peacock pose I’d be remiss if I didn’t also emphasize the physical practice of yoga. After all, asana is what drew almost all of us in, and it’s admittedly where most of us want to progress. While YTT emphasizes a host of other topics like those described above, a large portion of any training program is, of course, on asana. As with other topics, YTT offers far more comprehensive information, and presents it more methodically, than is available in other settings. Studying poses in YTT helps trainees make significant advances in their physical practice, regardless of whether they want to become an instructor. Every YTT program teaches anatomy, going beyond learning the names of muscles and bones or the difference between a tendon and a ligament (although that’s covered, too). The anatomy taught in YTT emphasizes concepts that are relevant to yoga, like how the body moves and how anatomical structures relate to the alignment of poses. When you understand basic anatomy, it’s easier to understand the purposes and benefits of different poses and how to practice them safely. All YTT programs also cover the proper alignment of major poses. While teachers in regular classes certainly instruct students on alignment, they don’t have the time to “workshop” every pose and discuss the position of each body part. YTT is a unique opportunity to really break poses down, starting with the most basic ones. Over the course of training, students also gain an understanding of the relationships between different poses, which helps them build upon basic poses and makes attaining more advanced ones much easier. The depth in which YTT covers alignment is difficult to find elsewhere, and getting individual feedback is much more constructive than just reading about the principles. In fact, it’s common for trainees to realize during YTT that they’d been practicing a pose incorrectly for years and never realized it. YTT programs also cover transitions and sequencing, which helps trainees learn to develop their own classes. While that might seem relevant only to wannabe teachers, it gives all students the tools to develop a home practice, which can feel daunting otherwise. Covering these topics also helps students better understand their regular classes and get more out of them. Teachers don’t typically talk much about transitions and sequencing during class, so YTT is one of the only opportunities to learn these concepts. As discussed above, many of the concepts covered in YTT go beyond asana. But even yogis who are primarily interested in advancing in their physical practice will benefit tremendously from YTT.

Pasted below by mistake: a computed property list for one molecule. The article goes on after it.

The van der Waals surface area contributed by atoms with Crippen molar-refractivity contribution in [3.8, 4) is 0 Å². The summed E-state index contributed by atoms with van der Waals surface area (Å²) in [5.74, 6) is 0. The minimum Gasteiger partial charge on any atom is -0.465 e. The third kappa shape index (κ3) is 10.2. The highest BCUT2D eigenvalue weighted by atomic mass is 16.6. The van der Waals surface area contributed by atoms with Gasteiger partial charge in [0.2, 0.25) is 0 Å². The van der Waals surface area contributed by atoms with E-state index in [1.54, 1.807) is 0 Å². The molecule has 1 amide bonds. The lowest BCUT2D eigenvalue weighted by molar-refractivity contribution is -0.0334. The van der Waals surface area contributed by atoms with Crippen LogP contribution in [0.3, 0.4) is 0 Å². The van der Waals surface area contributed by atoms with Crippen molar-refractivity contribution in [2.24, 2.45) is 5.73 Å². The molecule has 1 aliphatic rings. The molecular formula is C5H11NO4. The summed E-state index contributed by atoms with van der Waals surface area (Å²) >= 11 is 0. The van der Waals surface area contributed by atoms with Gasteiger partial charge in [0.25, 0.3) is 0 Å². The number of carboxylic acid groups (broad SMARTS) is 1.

graduation When asked about the most meaningful part of their training experience, many YTT grads point to the people they shared it with. In everyday life, it can be hard to find and connect with people who share your interests in yoga, wellness, and spirituality. But when you enroll in YTT, you’re dropped right in the middle of a group of students as hungry for knowledge as you are. Participating in YTT means spending 200 hours with your fellow trainees, and in an immersive program, it actually means living for a solid month with this group of people. Beyond spending time together, trainees go through a life-changing, soul-stirring experience as a group. YTT pushes you to reflect on your values, question your beliefs, and develop spiritually, and sharing such a personal experience easily creates a bond in the group. Plus, everyone has different backgrounds and experiences to share, and you can learn so much from other students in your training. Lastly, YTT is also an opportunity to develop relationships with your instructors. While you may have favorite teachers at your local studio or ones whose classes you regularly attend, it can be difficult to really form a relationship with them. But YTT gives you unfettered access to your training leaders and creates a setting where you’re able to ask questions, get individual attention, and learn more about their own experience than is possible in regular classes. Even if you don’t develop a strong bond with your YTT trainers, it gives you close access to people who can be role models… Learning about how they tick can inspire and motivate you in your own practice. When it comes down to it, YTT is more about studying yoga than it is about teaching, and that’s exactly why it’s beneficial for any yogi who wants to deepen their practice, regardless of teaching aspirations. Sure, you could study many of the topics covered in YTT on your own. But nothing compares to the structure and depth that comes with a training program, or the opportunity to experience it as part of a community.